Tuesday, March 23, 2021

Canadian Pacific-K.C. Southern merger to create first U.S.-Canada-Mexico railroad, boosting markets for northern grain

Map from companies' presentation shows potential flow of grain
from producing areas through processing areas to producing areas.
The first railroad to span Canada, the U.S. and Mexico will be created if and when Canadian Pacific Railway buys Kansas City Southern, as the two firms agreed Sunday.

The $25 billion cash-and-stock deal "would be the largest ever combination of North American railways by transaction value," just behind Berkshire Hathaway's purchase of BNSF Railway in 2010, Reuters reports. "It comes amid a recovery in supply chains that were disrupted by the Covid-19 pandemic, and follows the ratification of the US-Mexico-Canada Agreement last year that removed the threat of trade tensions that had escalated under former U.S. President Donald Trump."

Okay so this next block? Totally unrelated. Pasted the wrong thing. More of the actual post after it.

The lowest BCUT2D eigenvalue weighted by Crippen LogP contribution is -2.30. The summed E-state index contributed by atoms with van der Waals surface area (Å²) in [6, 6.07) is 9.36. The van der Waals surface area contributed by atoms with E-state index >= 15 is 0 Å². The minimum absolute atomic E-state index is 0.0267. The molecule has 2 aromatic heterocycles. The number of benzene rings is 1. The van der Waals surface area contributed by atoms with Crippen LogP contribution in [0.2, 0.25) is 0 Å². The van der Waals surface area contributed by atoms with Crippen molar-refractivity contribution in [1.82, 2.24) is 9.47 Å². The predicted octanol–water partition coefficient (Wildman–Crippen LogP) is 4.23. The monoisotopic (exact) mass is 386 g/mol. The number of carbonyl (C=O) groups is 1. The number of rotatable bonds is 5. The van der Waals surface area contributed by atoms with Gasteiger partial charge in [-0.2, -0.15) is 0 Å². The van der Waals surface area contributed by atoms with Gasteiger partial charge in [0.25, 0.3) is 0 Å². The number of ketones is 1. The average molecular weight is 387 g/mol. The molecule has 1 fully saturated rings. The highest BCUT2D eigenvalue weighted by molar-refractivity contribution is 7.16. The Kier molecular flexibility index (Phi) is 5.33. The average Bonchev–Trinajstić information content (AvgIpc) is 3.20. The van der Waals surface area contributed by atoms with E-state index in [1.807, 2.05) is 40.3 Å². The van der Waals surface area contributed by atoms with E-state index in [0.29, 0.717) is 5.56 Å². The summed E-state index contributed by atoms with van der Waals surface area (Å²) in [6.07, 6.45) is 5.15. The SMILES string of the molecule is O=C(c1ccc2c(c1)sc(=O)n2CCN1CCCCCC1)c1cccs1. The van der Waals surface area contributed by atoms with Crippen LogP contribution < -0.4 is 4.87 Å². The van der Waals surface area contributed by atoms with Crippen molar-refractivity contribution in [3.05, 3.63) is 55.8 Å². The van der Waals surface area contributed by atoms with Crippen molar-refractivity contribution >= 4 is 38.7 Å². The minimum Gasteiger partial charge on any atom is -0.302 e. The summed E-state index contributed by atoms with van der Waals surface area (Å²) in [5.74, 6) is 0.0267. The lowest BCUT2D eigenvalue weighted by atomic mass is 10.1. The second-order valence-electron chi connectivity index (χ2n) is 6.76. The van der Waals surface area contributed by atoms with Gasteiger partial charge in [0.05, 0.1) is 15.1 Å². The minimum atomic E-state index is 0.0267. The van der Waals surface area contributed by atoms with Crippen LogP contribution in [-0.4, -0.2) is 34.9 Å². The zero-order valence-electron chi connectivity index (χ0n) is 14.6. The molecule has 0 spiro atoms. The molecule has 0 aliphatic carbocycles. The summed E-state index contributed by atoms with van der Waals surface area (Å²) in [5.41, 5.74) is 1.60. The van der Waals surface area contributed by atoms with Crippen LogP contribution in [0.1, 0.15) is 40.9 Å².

The merger is subject to approval of the U.S. Surface Transportation Board, but "The companies expressed confidence this would happen by the middle of 2022, given that the deal would unite the smallest of the seven so-called Class I railways in the United States, which meet in Kansas City and have no overlap in their routes. The combined railway would still be smaller than the remaining five Class I railways," Reuters reports. 

The companies argued that the deal will have trade, agricultural and environmental benefits, reducing U.S. truck traffic. John Brooks, CP's executive vice president and chief marketing officer, called the prospects for agricultural exports a "game-changer in terms of what this combination is going to do" for the grain business in Canada and areas the railway serves in the U.S.

"Pointing to opportunities for Canadian Pacific's customers, the presentation on the purchase heavily stressed the growth in U.S.-Mexico cross-border trade in areas such as Laredo, Texas, where Kansas City Southern operates," Chris Clayton reports for DTN/The Progressive Farmer.

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